Job listings are up in Hawke's Bay, as demand for skilled workers remains high.
Trade Me Jobs data for the July-September quarter shows job listings in Hastings were up 22 per cent compared with the same period last year, with 482 listings, while listings in Napier were up 10 per cent at 457.
Healthcare and transport were Hastings' biggest movers, while hospitality and retail were highlighted as the biggest drivers of growth in Napier.
Pipeline Recruitment director Ian Beattie said there were a lot of jobs advertised for skilled workers.
"We're still filling a lot of roles in Hawke's Bay in accounting, IT, engineering, in those areas where there still appears to be big demand for skilled people."
However, the lift could also be partly due to the increasing number of businesses advertising online instead of in the newspaper, he said.
Nationally, the employment market enjoyed solid growth in almost every region, with listings in the three months to September up 16.4 per cent on the same quarter last year.
Construction and architecture roles on Trade Me were up 41 per cent, property up 40 per cent and agriculture up 29 per cent - marking the three strongest areas of growth nationwide.
Trade Me Jobs head Peter Osborne said growth during the quarter was in the double digits in most areas.
"It's been wonderful to see job ad numbers go from strength to strength for a whole year now, and most of New Zealand has benefited from the ongoing trend.
"It's interesting to see the average number of applications has dipped, meaning that all things being equal, it would have been slightly easier for people to find work over recent months."
While this was "great news" for job hunters, the slump in applications made it tough for advertisers to find staff.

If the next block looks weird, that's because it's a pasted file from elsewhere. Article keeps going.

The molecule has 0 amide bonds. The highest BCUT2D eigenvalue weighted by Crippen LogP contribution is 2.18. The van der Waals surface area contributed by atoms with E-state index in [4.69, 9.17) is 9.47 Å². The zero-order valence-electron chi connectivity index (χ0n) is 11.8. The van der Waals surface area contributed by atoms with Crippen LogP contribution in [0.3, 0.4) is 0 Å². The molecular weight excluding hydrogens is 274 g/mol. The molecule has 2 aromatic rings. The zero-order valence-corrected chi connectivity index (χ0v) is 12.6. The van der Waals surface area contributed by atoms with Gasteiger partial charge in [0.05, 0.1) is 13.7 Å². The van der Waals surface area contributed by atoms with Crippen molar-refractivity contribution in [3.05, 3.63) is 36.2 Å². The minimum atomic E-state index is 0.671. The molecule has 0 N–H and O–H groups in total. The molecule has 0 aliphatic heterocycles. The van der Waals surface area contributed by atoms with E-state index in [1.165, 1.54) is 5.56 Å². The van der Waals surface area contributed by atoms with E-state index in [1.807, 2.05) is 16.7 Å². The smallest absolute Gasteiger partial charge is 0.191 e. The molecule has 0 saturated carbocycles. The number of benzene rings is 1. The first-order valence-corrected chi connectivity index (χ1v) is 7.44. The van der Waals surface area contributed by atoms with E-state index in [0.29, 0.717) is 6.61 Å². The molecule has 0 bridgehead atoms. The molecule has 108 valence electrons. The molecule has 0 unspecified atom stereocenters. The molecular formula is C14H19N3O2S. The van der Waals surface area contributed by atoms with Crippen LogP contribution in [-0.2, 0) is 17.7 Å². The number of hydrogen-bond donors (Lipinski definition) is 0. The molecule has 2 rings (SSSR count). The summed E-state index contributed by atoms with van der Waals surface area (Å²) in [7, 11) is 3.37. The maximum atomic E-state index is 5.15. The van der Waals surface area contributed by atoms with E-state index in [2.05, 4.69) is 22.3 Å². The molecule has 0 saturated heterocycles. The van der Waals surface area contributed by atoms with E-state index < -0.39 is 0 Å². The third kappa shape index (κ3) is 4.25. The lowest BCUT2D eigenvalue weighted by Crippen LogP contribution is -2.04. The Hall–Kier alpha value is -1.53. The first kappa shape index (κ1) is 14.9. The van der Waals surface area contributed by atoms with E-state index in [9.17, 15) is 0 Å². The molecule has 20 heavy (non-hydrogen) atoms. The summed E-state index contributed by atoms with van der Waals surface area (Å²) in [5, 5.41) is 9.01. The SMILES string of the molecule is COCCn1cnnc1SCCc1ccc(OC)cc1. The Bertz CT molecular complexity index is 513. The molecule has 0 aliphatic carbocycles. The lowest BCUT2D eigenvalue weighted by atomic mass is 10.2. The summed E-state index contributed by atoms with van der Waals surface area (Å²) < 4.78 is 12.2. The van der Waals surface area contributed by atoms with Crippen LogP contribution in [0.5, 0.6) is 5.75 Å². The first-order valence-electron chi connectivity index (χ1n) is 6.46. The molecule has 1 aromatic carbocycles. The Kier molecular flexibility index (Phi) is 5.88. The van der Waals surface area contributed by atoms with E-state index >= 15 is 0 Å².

Job listings in the three main centres were "full steam ahead", Mr Osborne said.
"We've become used to Auckland maintaining trajectory, and there's no change on that front with job ads rising 18 per cent year-on-year. The recent top form of Wellington, up 13 per cent, and Canterbury up 15 per cent, hasn't abated either."
Nelson/Tasman was up 12.5 per cent, Otago 30 per cent and Southland up 32 per cent, with the biggest lift in Marlborough, where listings were up a "stellar" 54 per cent.
Only Gisborne and Taranaki experienced a fall in listings, dropping 10.7 per cent and 7.6 per cent respectively.
Mr Osborne said ongoing demand for skilled technology workers was "as strong as ever" but a skills shortage made vacancies difficult to fill.
"Its ads went up 20 per cent year on year, but some of our advertisers say they simply can't find the staff to fill them.
"While it's blue skies for qualified IT boffins negotiating a good package for employers, finding quality staff is proving a real challenge."
According to online employment marketplace SEEK, new job listings for Hawke's Bay were higher in August by 22 per cent compared with figures at the same time last year, leading some of the highest growth in the country.
SEEK New Zealand general manager Janet Faulding said the volume of new job ads nationwide was much higher than a year ago.
"The most significant rise in the last 12 months has been New Zealand's farming industry, with new job ads up 83 per cent."